Monday, November 5, 2012

Crime Fiction Alphabet: Letter Y

We are nearing the end of the 2012 Edition of the Crime Fiction Alphabet. Kerrie had the original inspiration over at her blog Mysteries In Paradise. Head on over to her blog to check out who is currently posting and what has been submitted in the past. This week I have decided to spotlight my favorite author.

Crime Fiction Alphabet: Letter Y

Y is for Alan Geoffrey Yates

Alan Geoffrey Yates (August 1, 1923 – May 5, 1985) was an Australian-British author of crime fiction. He was born in London and served with the Royal Navy from September 1942 until around September 1946. Mr. Yates served at D-day until October 1944, then he was transferred to the Pacific Theater, being stationed out of Australia, rising to the rank of temporary sub lieutenant. After the War he worked as a sound recordist at Gaumont-British Films for two years and then moved to Australia in 1948, becoming a citizen that same year. Yates then tried his hand as a salesman in Sydney and then as a public relations staff member at Quatas Empire Airways. He wrote under the names Caroline Farr, Dennis Sinclair, Alan Yates, Alan G Yates, A G Yates, Carter Brown, Peter Carter-Brown, Peter Carter Brown, Roger Garradine, Tod Conway, Sinclair MacKellar, and Paul Valdez.

 A Brief History Of Australian Publishing

After the end of the war, paper rationing was lifted and five Sydney printers in turn added fiction to their publishing lists: Action, Calvert, Cleveland, Currawong and Horwitz.  These publishing houses started out as family printeries catering to a small readership of trade journals, sporting publications and comics. The demand for original fiction meant that the printer soon became a busy publisher. Many publishers blossomed, died and merged overnight. This accounts for the confusing  profusion of names (Associated General Publications becomes Transport Publishing becomes Horwitz Publications),  Soon presses ran hot, churning out hundreds of thousands of soft-covered pocket sized books with enticing titles such as Death in a Nudist Camp, Nude in a Boot and Cosmic Calamity. Though westerns dominated at first, science fiction soon followed. Two publishers in particular, Currawong and Horwitz, printed the majority of original Australian science fiction. But the premier press for early science fiction was Horwitz. Horwitz contributed two monthly publications to early Australian science fiction: Scientific Thrillers from 1948 to 1952 as a book series and Thrill Incorporated from 1950 to 1952 as a pulp magazine. Authors were little more than journeymen, they wrote under house names and thus earned no cultural capital as writers. Their material was commissioned to be written to a genre and to a set length, with the material was usually edited without their consent, and was paid piecemeal. The authors were paid little over 1 pounds sterling per thousand words and received no royalties. If the stories were sold to overseas publications, companies retained copyright.  Freelancers like Gordon Clive Bleeck, Russell Hausfeld, Stanford Hennell and Alan G. Yates cropped up and wrote as Hans Karlson, Boris Ludwig, Ace Carter, and Belli Luigi. Unfortunately due to lost and/or inaccurate records, it is uncertain who wrote what. Alan G Yates was one of the few freelancers to turn professional.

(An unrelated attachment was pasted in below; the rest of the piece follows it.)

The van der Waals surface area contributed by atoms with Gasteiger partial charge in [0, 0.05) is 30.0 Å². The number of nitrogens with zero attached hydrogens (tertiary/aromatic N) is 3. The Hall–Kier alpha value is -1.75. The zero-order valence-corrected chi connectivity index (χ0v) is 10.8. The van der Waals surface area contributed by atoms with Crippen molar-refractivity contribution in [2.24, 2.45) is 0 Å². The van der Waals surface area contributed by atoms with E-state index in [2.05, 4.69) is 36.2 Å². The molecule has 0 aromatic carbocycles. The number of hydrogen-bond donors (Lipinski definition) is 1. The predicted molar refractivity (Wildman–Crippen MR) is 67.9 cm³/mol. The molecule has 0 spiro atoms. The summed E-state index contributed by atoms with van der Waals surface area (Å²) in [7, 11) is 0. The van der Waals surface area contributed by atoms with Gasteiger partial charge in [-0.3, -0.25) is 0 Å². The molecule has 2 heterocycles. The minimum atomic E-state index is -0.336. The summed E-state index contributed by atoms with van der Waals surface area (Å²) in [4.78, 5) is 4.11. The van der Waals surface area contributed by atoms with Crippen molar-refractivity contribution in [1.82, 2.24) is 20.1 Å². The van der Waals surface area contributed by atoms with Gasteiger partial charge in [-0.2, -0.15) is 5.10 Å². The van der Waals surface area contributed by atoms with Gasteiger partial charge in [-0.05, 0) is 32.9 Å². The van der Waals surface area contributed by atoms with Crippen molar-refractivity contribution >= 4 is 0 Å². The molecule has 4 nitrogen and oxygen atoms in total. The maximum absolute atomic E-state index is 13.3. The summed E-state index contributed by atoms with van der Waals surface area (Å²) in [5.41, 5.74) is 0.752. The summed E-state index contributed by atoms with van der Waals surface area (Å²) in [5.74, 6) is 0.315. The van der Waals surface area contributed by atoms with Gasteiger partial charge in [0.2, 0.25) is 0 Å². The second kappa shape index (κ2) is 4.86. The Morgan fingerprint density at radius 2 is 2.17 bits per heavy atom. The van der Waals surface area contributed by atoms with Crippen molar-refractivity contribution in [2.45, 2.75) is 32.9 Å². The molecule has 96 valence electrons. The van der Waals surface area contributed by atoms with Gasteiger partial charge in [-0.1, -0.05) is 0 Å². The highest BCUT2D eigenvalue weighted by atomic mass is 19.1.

Now Back To The Story